Born in Richmond in 1943, tennis legend Arthur Ashe first played at Brookfield Park, near his Northside home. Growing up in the era of segregation, he was barred from playing tennis in many segregated city parks and in whites-only tournaments. But with skill, perseverance, and grace, he overcame discrimination in the United States to become an international star.
Over the course of his career, he won fifty-one tennis titles, including three Grand Slams (Australian Open, Wimbledon, and the US Open) and achieved a number of African-American firsts, including being the first black American to be selected for the U.S. Davis Cup team and the first to be inducted into the International Tennis Hall of Fame. In 1975, he was ranked the number one tennis player in the world.
A year later, he would return to Richmond to win the United Virginia Bank Tennis Classic, (pictured here inspecting the court with opponent Fred McNair). Richmond, for its part, had been changing too. Over the next few decades, the city would come to honor the athlete’s accomplishments. The boy who had no right to play in many city-owned parks would live to see a municipal athletic center here dedicated in his name. Four years after he died, a slightly larger facility was built in his honor in Flushing Meadows, New York. Known as Arthur Ashe Stadium, today athletes from around the world compete in the U.S. Open, held there every fall.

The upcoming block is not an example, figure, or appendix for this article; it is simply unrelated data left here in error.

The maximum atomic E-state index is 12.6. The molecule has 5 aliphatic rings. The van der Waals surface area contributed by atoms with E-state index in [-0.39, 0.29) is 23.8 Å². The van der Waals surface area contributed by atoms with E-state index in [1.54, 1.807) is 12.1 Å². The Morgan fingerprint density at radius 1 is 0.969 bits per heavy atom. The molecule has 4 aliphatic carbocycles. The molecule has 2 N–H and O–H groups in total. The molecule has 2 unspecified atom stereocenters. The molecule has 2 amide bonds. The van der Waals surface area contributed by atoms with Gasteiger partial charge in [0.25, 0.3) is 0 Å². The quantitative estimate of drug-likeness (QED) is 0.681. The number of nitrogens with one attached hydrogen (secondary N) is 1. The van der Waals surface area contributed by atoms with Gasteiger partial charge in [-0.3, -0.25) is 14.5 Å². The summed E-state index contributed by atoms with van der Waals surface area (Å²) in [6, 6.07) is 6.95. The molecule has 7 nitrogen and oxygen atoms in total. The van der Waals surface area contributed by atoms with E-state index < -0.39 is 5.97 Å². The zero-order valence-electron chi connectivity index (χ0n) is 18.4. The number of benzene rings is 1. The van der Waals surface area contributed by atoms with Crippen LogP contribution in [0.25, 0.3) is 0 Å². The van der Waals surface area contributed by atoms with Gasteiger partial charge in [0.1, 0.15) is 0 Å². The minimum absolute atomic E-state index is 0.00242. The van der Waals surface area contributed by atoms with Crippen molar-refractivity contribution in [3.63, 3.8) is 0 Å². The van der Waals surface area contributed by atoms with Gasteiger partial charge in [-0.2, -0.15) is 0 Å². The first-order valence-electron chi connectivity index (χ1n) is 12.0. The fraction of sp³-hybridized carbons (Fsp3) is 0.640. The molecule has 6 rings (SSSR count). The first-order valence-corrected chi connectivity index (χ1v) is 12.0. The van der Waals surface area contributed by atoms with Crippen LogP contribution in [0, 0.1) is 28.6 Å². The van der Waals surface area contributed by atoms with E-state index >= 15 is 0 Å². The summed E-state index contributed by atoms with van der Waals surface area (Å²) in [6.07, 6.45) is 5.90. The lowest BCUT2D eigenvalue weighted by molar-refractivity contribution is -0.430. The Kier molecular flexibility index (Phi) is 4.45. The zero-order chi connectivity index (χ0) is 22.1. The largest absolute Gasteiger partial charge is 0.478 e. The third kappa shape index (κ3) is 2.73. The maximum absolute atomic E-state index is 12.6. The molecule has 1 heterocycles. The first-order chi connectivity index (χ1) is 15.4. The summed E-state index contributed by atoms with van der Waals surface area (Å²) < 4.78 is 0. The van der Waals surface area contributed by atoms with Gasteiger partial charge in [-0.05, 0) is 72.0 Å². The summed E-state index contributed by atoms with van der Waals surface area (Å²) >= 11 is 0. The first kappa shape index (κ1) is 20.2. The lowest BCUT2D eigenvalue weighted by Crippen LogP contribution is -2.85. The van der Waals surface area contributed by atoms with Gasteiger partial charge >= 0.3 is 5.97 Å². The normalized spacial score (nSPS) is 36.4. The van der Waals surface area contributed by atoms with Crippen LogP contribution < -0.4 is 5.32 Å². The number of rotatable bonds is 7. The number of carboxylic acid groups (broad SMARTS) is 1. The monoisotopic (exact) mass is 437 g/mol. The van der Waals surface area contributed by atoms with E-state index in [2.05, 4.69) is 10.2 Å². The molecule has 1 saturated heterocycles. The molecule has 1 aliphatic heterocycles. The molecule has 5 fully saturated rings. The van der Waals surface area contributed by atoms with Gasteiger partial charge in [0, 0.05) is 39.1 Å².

After his death in 1993 at the age of forty-nine, he would lie in state in the executive mansion and have his own statue on Monument Avenue.
Richmond Times-Dispatch Collection, The Valentine February 4, 1976, Gary Burns V.86.206.05